The House of Xanthorrhoea

Grasstrees Australia, in outer suburban Perth and online, “recycles” (removes from land which is being cleared and sells to people establishing gardens) Western Australian grasstrees (Xanthorrhoea preissii), Kingia australis, zamia palms (Macrozamia riedlei) and Western Australian Christmas trees (Nuytsia floribunda). The first and last of which I am very familiar with and love so much (you always know Christmas is on the way in Perth when the Christmas trees start flowering). All except Kingia australis are indigenous to the Perth area. A xanthorrhoea flowering in its natural habitat, a nature reserve near my house. It's probably an original plant and was never cleared.

Grasstrees Australia rescues all the above species when land is being cleared (eg. when properties are being subdivided, or more usually when outer suburban land is being cleared for housing, original vegetation is ripped out, and indigenous flora and fauna make way for bricks and tarmac. And yes, I have the blood of this on my hands because I live in a house just like everyone else). The nursery takes them to their site, ensures they are free from disease, nursery hardened for at least one year and have grown new roots. Local councils and landscapers transplant these species after land development and road building (this is done to great effect in many areas in and around Perth). Individual (rich) home owners are also able to transplant them to beautify their patch of sand. This is a great idea (and it’s very clever because while “eco-friendly,” it’s quite a money spinner) but the new owner of the plant has to tend it carefully when it arrives at its new home. Two xanthorrhoea in their natural habitat, a nature reserve near my house. They are probably original plants and were never cleared.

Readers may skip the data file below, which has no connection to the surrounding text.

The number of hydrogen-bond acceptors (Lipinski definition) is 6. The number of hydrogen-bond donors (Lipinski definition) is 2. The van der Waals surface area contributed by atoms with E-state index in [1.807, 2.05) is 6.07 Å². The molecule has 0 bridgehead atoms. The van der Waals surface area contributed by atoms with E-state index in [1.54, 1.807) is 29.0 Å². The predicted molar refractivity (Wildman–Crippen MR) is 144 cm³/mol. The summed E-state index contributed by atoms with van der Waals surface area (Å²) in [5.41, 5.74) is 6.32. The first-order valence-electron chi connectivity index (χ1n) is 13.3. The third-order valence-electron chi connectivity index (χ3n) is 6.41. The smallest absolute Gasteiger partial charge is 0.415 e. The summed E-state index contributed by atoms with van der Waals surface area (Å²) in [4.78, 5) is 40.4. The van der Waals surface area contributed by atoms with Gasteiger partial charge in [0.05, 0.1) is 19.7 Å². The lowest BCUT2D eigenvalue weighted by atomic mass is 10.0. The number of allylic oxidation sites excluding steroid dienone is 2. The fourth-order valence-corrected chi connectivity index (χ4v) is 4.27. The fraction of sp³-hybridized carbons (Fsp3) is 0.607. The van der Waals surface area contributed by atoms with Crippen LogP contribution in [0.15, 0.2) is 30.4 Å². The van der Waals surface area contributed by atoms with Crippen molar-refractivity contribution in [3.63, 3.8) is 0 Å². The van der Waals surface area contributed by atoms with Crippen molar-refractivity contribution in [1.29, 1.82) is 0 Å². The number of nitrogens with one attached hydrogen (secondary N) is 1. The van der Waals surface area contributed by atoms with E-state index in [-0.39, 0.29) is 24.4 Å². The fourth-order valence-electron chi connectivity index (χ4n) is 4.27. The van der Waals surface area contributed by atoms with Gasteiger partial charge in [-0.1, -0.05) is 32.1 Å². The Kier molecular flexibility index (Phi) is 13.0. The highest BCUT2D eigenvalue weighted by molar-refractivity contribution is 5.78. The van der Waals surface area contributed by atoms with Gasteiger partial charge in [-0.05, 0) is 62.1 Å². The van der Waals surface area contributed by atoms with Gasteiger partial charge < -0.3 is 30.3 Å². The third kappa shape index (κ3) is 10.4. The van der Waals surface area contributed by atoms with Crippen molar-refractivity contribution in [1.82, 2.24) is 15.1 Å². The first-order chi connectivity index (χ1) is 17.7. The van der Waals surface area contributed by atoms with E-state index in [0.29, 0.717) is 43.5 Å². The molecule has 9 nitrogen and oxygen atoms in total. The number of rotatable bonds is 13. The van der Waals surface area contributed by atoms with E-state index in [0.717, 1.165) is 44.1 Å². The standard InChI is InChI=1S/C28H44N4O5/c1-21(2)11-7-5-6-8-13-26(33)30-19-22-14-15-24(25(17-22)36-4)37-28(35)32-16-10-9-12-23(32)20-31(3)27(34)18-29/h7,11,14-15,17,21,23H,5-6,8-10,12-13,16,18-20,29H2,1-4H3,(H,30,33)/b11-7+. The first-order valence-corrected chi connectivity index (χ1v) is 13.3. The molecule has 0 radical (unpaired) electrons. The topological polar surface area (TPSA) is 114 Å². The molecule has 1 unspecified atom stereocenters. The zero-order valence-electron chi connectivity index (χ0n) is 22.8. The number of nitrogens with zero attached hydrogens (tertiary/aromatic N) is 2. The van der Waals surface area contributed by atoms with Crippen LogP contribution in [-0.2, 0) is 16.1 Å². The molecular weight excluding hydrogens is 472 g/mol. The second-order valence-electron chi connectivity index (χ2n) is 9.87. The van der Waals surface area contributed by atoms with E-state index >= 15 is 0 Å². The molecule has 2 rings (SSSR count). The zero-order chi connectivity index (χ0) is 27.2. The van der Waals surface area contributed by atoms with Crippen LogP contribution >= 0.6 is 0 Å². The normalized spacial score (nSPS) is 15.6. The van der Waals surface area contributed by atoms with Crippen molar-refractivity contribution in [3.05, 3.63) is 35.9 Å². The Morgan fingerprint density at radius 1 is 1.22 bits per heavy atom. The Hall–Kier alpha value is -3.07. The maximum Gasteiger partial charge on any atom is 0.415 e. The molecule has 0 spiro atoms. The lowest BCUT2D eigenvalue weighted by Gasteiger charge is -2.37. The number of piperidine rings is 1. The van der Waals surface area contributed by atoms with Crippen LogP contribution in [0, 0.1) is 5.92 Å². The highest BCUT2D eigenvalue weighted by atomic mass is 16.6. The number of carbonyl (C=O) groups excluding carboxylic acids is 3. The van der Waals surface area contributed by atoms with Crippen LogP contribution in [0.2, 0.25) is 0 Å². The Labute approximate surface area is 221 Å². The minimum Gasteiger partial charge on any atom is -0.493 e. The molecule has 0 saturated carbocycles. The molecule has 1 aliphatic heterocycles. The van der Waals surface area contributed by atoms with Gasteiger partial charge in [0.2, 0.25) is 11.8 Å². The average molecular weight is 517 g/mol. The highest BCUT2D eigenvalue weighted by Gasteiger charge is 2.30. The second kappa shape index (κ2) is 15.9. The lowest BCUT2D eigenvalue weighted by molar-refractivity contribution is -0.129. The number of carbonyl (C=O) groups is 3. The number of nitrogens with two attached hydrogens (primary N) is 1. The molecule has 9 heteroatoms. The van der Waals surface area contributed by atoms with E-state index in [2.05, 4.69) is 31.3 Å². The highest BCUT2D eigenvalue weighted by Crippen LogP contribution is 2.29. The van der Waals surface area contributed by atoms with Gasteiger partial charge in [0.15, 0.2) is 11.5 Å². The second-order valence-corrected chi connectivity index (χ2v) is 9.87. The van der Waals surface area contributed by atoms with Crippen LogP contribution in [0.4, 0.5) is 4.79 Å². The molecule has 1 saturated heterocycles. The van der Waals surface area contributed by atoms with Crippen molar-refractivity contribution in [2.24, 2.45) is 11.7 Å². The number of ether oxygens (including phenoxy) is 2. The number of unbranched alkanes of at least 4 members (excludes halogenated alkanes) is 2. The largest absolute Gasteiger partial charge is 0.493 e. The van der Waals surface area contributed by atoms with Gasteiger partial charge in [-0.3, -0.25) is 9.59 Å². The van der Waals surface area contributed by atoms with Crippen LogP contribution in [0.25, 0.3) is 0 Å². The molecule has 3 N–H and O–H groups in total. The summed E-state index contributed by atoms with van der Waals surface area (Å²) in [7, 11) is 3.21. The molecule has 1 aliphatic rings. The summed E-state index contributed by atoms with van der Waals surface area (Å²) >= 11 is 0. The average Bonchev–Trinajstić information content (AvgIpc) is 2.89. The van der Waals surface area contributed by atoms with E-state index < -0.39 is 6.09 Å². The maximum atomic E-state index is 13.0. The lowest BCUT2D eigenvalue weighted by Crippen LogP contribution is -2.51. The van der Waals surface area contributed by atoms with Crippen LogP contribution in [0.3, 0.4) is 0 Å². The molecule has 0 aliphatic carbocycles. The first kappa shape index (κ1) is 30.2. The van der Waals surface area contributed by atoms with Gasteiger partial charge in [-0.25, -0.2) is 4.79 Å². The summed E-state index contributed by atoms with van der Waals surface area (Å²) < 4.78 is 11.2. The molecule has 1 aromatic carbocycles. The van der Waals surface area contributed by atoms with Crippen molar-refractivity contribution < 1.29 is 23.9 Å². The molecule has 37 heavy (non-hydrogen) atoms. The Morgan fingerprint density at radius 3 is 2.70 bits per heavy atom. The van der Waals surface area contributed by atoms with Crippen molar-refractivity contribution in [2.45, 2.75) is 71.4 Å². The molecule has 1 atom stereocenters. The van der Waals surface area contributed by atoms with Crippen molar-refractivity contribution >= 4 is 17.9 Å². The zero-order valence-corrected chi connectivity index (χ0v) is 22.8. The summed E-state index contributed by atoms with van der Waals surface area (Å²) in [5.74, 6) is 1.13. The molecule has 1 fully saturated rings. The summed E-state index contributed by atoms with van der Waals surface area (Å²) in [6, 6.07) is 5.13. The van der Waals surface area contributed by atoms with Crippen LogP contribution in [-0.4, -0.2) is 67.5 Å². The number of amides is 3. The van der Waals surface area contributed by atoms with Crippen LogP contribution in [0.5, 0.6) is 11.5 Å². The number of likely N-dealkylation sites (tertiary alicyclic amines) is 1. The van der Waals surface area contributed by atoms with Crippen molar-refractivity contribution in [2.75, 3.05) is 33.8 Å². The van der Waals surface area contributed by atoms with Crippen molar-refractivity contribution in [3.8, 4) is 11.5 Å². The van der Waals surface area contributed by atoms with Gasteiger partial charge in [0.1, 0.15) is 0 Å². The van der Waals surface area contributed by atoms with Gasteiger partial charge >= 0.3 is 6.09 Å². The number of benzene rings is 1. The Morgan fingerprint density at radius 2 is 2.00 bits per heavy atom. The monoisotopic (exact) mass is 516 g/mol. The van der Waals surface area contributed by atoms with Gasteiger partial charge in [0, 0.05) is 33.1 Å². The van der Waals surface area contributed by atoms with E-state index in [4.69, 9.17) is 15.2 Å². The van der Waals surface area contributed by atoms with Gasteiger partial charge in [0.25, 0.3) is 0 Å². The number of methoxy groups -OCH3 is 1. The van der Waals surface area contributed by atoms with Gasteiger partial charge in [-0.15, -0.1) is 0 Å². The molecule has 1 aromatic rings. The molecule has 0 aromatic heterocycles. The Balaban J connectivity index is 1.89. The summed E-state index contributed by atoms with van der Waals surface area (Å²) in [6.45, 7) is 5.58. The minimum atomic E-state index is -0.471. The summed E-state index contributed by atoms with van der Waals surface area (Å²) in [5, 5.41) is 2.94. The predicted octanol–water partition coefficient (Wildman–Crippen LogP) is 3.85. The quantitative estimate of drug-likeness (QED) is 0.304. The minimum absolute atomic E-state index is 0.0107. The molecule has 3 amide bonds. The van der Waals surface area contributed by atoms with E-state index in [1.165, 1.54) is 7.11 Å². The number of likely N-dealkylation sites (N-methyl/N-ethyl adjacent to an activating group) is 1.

Xanthorrhoea has adapted to our harsh climate (unlike us recently-arriving people) and are able to survive fire and drought which are prevalent in Australia. The techniques they have evolved also allow xanthorrhoea to be (relatively) easily transplanted. When it’s transplanted, the plant will grow more roots, even if some of their roots were lost in the moving. There is a way to do it which ensures the plant will survive and thrive, so it’s best to leave this to the experts such as Grasstrees Australia. But once they’ve done the hard work and sold you the three hundred year old giant, you need to provide tender loving care for your new baby. A problem may arise because people think that as xanthorrhoea are drought tolerant, they don’t need to be watered. This is true for a specimen that’s been established for three hundred years and isn’t going anywhere but up (and down), but a newly transplanted xanthorrhoea isn’t a camel. Grasstrees Australia suggest about 50 litres of water once or twice a week during the dry months, October to May (are you jealous that Perth is sunny for that long!?), “making sure that the root ball and developing roots get thoroughly wet.” Grasstrees Australia also recommend, “plants of approximately 1-2 metres require about 30-50 litres of water per week” which will “result in grasstrees becoming more hardy and resilient to transplanting.” I’m guessing this means that once it’s settled in, the grasstree will start to need less water and become drought tolerant, because the nursery also states, “Once re-established, grasstrees will require very little maintenance.”